When Mike Peters was Mayor of Hartford, he showed up at so many different events that members of the press often suggested that he had cloned himself. It was these Mayor Mike clones, we joked, who were cutting all the ribbons and handing out the proclamations, while the man himself was probably down at the Arch Street Tavern, watching a baseball game with his buddies.
But there was only one Mayor Mike, of course, in both a literal and figurative sense. “He was always himself, whether he was talking to the President of the United States or some guy he’d just met on the street,” said Joe Musumeci, a close friend of Peters for almost 30 years.
Musumeci’s thoughts were echoed by City Treasurer Kathleen Palm, a close political ally of Peters and also a personal friend. “He was a man of the people and never, ever forgot it. Time and again I witnessed him – during a parade, walking down the street, or wherever he was – stopping to listen attentively to a little child or a street person, with whom he could speak to as easily as he could to a corporate CEO,” she said.
Peters’ sister, former City Councilwoman Geraldine Sullivan, said Mike was always that way. “He was always very charming, very gentle, even as a kid. He tried to get everyone to get along with each other...he always seemed to have a bunch of friends around him,” she said.
After graduating from St. Augustine’s School and South Catholic, Peters joined the Hartford Fire Department. He would serve as a firefighter for over two decades, going right from the firehouse to the mayor’s office.
Peters first entered politics as a candidate for his local town committee. Sullivan said it was soon apparent that he wasn’t a typical politician. “He kept on knocking on doors even after he’d won the election...checking on people, seeing if he could help them with something..little things, like getting a tree limb taken off the street or putting up a traffic sign to indicate that a handicapped child lived on the street.”
Peters’ decision to run for mayor in 1993 was, at first, opposed by his extended family, said Sullivan. “We all said, ‘What, are you crazy?’ But he had a dream of getting elected and when we saw how serious he was we all got behind him 100 percent, of course,” she remembers.
Hartford’s political world was in turmoil at the time (see related story by Mike McGarry). Due to infighting among elected officials and their supporters, the city’s Democratic party had splintered and several slates of candidates were fighting for power at City Hall.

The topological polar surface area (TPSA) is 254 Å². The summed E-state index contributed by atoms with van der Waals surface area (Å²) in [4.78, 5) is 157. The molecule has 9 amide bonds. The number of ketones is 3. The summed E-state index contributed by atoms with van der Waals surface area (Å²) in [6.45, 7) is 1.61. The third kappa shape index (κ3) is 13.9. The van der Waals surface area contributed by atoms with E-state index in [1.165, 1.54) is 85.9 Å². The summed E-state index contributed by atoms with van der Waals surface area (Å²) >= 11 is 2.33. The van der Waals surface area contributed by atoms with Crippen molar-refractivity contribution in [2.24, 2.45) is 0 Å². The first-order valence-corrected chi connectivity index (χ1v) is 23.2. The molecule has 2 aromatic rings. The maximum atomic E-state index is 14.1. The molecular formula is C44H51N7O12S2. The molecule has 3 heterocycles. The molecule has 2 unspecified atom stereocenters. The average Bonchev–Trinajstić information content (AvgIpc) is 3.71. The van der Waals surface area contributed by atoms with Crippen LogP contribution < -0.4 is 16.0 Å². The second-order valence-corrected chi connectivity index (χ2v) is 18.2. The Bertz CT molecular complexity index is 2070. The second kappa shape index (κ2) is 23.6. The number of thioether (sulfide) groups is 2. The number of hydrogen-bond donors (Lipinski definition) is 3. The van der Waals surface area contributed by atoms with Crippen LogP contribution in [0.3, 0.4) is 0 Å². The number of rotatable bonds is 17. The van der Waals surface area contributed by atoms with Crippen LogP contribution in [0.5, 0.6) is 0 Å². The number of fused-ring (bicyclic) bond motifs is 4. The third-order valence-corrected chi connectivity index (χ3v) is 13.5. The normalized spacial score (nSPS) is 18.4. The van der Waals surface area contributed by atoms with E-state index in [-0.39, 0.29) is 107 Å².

“Everyone was saying to us, ‘You’ve got to attack [former Mayor] Carrie [Perry], you’ve got to attack Carrie.’ But, from the start, Mike and all of us had agreed to run a positive campaign,” Sullivan said. “Mike always used to say, ‘You don’t get the biggest house on the street by tearing down all the others.’ That summed up his views on negative campaigning.”
Peters won the election and “Mayor Mike” soon became a local celebrity. “He’d worked hard to become popular in the South End. I wasn’t sure how that would translate to other parts of the city once he was elected mayor,” said Sullivan, “but it did, the city and beyond.”
Former Assistant City Manager Linda Bayer remembers, “I went with him to a community meeting in Parkville when he first got elected and the enthusiasm he generated was catching. He was so funny that you accepted the serious stuff he was saying without even realizing it.”
Peters used his warmth and humor to establish stronger ties between Hartford and the surrounding towns and between city, state and federal officials. He also brought a new sense of optimism to City Hall that Bayer remembers well. “He was always totally supportive of me and my work at the City, although I wasn't spared any of his zingers,” Bayer said. “In fact, when I was getting divorced and was pretty down about it, he made a point of saying he was sorry and then made me laugh by asking if I wanted him to go punch out my ex!” Palm agreed, saying, “He made every occasion fun – even when the City was going through tough times – and he was always willing to listen to other people’s points of view, and often act on them.”
The city certainly did go through some tough times during Peters’ tenure in office. Always a big sports fan, he was particularly hurt when the Whalers left town in 1997. And his dream of bringing a minor league baseball team to Hartford was never realized.
But he quelled the gang violence that rocked the city in the early 1990’s. He worked with Governor John Rowland to redevelop Downtown Hartford. He provided key assistance to the the late John Wardlaw in his sweeping transformation of public housing in Hartford.
But Mayor Mike’s most important contributions to Hartford are less tangible. He restored hope and optimism to a city that, at the time, didn’t have much to feel hopeful and optimistic about. He shined a light on all that was – and is – good about Hartford. And he showed that nice guys don’t always finish last because, in the hearts of so many city residents, Mike Peters will always be first.